Jaime Wallden, senior director of Mansell McTaggart said that “we believe very firmly that over the medium to long term especially, property remains a solid investment. Those after the quick buck may often end up disappointed, but we believe for those looking for a long-term investment that offers capital growth, income and a roof over the head, property is hard to beat!”.


Last month the government’s much-heralded housing White Paper was launched in parliament by Secretary of State Sajid Javid who, while in TV studios the weekend before, had promised radical changes to government policy.

What he subsequently revealed was considered by many people in the industry not to be the sweeping changes that had been expected, or much of a switch of government focus to renting.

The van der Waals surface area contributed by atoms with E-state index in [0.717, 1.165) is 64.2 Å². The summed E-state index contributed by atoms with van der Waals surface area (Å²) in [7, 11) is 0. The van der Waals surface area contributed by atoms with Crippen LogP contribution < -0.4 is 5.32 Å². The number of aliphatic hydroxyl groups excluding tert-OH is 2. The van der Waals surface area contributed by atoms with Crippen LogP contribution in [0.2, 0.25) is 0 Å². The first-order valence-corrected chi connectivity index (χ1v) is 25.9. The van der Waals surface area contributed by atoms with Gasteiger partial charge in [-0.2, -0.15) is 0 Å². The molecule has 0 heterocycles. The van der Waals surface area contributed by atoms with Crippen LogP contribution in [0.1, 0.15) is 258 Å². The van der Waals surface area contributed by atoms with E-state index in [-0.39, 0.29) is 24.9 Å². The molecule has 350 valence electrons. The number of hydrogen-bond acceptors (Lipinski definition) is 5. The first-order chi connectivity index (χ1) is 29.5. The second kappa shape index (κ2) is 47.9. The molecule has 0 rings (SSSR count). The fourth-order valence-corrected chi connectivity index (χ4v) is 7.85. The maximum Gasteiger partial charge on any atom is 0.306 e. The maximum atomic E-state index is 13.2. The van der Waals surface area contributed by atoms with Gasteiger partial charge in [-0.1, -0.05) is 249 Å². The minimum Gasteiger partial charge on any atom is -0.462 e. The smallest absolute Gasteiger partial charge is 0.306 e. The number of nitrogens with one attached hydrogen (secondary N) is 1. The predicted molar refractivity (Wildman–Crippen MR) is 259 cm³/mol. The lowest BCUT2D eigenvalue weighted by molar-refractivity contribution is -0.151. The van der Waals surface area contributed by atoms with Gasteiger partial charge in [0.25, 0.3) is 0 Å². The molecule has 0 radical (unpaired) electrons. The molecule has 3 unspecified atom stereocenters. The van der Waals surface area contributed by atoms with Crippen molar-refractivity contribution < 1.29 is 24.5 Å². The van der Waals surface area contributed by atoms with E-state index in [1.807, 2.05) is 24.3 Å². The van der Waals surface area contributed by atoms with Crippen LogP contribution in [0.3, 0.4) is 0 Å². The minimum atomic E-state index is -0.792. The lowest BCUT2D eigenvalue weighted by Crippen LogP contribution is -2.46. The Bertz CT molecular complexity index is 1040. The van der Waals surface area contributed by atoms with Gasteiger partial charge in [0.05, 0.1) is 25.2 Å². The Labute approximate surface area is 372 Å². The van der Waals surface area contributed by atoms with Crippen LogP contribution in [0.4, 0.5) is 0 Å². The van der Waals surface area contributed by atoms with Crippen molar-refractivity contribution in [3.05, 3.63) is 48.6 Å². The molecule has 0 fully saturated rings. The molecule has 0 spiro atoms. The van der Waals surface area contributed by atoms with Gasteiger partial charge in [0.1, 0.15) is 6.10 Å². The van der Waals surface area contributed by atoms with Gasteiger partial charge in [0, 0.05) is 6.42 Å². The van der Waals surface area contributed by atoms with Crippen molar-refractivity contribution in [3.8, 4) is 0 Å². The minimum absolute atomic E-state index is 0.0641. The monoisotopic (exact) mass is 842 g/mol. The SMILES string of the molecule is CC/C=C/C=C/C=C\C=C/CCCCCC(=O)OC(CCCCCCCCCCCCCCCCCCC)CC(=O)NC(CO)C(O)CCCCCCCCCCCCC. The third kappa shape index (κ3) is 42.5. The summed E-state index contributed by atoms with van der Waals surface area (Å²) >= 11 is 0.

Although there were interesting ideas and proposals introduced, much of the White Paper covered old ground and, we think, recycled existing proposals as ‘new’. If you were being charitable, perhaps you’d call them refinements.

Here is our summary of the initiatives revealed within the White Paper plus some of our thoughts on what it will mean for consumers. 

Three-year tenancy agreements

Javid intends to make longer tenancies agreements of up to three years ‘available’ to those who want them, alongside the current six-month rolling tenancies most agents offer. These are designed primarily to stimulate investment in the Build to Rent sector and encourage families to use this kind of rental property. 

More Build to Rent

The government wants to change planning laws so councils can allow more Build to Rent developments, and increase the number of more secure, long-term tenancies available within the market. It’s a great idea but the Build to Rent market is at a very early stage in the UK, and although schemes are coming on stream, it’s going to take a while to get going.